“You shall be holy”


Leviticus 19

File:Clover Apostolic Holiness Church sign.JPG1 The Lord spoke to Moses, saying: 2 Speak to all the congregation of the people of Israel and say to them: You shall be holy, for I the Lord your God am holy…

For much of American Christianity, holiness was imagined as a moral quality, an aversion to – or at least abstention from – those things that were regarded as sins: drinking, dancing, cursing, Sabbath breaking, sex outside of marriage, anger, pride, greed (the exact assortment depended on your tradition).  For others, holiness was a personal experience of regeneration (that led to the avoidance of the behaviors listed above).  For still others, holiness was attributed to things and places – a numinous quality of things that were instruments of the divine: holy water, relics, certain people (saints or those in religious vocations) and days.  In her childhood, my mother was not allowed to wear play clothes on Sunday; it was a holy day.  We have certainly given that up (and most of the others, it sometimes seems).

On the other hand, there are great portions of American Christianity that talk about holiness rarely if at all.  It’s an odd concept for Americans whose secular and democratic outlook doesn’t think of some people, places or behaviors as more special than others.  But in our reading for Sunday is the explicit command that Israel should be holy – and, by extension, that the “people of God”, Christians, should be holy.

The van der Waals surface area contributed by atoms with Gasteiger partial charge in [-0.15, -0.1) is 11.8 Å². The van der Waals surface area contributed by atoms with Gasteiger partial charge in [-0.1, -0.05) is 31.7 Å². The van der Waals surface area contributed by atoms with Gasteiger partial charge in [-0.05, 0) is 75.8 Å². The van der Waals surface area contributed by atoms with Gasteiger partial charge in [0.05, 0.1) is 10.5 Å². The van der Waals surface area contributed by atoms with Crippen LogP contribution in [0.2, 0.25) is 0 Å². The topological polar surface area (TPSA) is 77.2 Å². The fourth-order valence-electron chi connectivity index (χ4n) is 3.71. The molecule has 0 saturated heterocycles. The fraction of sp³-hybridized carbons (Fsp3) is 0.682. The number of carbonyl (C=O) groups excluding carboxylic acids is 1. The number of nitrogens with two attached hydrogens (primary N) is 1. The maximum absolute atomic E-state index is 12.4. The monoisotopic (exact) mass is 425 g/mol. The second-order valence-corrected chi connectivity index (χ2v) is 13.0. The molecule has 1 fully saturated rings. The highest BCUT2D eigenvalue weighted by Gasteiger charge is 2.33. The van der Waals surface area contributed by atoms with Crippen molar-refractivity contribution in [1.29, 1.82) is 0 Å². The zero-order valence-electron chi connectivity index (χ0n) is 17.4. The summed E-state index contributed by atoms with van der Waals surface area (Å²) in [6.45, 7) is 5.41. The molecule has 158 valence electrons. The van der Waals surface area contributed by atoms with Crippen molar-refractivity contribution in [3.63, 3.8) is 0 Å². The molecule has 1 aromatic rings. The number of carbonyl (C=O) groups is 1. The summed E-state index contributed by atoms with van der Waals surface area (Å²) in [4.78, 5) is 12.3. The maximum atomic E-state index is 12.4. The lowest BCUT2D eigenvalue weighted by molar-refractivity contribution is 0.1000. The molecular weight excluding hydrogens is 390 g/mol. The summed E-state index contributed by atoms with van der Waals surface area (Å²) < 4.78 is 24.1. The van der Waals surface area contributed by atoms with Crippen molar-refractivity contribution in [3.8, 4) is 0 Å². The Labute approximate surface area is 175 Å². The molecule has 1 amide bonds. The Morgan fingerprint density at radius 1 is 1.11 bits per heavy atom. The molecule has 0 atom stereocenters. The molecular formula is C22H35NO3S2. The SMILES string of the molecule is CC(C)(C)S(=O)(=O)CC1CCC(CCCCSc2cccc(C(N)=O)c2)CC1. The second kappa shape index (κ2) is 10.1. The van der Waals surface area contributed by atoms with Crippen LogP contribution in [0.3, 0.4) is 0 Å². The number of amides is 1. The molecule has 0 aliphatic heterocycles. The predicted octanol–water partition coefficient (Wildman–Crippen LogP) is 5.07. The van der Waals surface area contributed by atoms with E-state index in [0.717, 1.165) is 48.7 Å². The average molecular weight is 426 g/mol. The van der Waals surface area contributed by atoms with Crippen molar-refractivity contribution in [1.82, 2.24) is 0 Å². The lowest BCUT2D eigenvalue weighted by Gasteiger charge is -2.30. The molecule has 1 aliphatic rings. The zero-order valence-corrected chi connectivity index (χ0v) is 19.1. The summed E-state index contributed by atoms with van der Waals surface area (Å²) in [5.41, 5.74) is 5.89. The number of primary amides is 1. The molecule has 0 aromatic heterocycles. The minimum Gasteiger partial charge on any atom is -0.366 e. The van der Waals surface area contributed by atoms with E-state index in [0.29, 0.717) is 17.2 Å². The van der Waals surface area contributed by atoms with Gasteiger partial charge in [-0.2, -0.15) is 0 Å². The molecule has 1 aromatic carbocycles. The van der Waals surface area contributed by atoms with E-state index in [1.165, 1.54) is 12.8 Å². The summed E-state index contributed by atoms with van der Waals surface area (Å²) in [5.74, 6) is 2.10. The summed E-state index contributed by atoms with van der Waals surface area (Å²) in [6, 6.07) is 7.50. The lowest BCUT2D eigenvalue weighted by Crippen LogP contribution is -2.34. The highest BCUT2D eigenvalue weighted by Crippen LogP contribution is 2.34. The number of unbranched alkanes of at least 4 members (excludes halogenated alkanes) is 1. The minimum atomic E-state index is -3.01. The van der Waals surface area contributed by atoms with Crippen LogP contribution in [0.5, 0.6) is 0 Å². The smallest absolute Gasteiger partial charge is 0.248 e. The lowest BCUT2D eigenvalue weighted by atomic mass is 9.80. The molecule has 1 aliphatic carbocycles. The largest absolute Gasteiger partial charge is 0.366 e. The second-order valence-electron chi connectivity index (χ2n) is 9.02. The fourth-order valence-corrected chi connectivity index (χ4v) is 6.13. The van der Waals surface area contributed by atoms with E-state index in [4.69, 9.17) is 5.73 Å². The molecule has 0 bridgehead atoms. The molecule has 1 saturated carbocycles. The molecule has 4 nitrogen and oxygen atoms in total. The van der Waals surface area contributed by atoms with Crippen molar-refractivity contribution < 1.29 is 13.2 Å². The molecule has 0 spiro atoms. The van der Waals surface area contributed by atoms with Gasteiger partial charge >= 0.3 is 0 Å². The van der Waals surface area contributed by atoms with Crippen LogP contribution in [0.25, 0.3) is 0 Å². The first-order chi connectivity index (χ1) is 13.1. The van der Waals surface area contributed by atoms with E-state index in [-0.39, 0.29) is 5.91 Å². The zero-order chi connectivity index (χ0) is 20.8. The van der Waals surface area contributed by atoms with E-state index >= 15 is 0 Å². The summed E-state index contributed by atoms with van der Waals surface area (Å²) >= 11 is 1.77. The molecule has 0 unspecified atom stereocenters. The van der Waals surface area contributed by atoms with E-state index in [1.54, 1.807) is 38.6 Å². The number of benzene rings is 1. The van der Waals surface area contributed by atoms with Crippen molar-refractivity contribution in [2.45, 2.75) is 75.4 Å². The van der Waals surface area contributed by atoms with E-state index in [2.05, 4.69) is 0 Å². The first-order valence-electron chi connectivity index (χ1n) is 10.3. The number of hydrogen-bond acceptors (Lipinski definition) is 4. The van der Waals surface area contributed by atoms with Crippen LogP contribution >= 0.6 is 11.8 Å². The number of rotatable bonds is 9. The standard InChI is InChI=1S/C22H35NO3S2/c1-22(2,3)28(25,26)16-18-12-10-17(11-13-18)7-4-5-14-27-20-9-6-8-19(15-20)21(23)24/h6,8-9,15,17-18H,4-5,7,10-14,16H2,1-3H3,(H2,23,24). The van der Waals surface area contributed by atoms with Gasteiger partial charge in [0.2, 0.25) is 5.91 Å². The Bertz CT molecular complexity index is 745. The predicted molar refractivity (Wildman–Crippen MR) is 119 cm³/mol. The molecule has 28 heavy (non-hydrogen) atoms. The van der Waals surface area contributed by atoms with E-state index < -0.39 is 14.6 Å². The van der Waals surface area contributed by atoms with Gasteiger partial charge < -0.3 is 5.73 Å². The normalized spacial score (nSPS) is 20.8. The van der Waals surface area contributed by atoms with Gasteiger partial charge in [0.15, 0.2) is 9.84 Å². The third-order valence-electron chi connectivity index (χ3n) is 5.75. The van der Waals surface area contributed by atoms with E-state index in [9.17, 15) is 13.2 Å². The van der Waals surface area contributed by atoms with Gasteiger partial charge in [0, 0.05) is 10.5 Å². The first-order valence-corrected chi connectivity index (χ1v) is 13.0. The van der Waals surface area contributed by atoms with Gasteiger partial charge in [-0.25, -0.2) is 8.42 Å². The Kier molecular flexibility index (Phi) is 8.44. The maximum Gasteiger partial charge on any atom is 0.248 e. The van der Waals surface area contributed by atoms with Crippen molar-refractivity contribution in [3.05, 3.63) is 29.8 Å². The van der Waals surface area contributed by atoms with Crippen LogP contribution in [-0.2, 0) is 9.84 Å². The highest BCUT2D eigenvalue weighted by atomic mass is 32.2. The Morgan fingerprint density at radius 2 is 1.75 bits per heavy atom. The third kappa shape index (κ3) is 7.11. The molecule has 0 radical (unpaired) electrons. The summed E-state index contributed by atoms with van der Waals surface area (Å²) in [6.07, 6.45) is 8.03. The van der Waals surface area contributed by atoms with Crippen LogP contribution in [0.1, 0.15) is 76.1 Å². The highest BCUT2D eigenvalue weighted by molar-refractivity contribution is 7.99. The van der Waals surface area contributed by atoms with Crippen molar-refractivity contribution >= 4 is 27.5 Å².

What’s so interesting about the picture of holiness given in Sunday’s reading from Leviticus is the way in which the list moves so easily and naturally from honoring parents to sacrifices to the care of the poor.  Holiness is a way of being that involves not just things we think of as moral or religious, but above all involves justice and compassion.  So holiness means: 9 When you reap the harvest of your land, you shall not reap to the very edges of your field, or gather the gleanings of your harvest. 10 You shall not strip your vineyard bare, or gather the fallen grapes of your vineyard; you shall leave them for the poor and the alien: I am the Lord your God.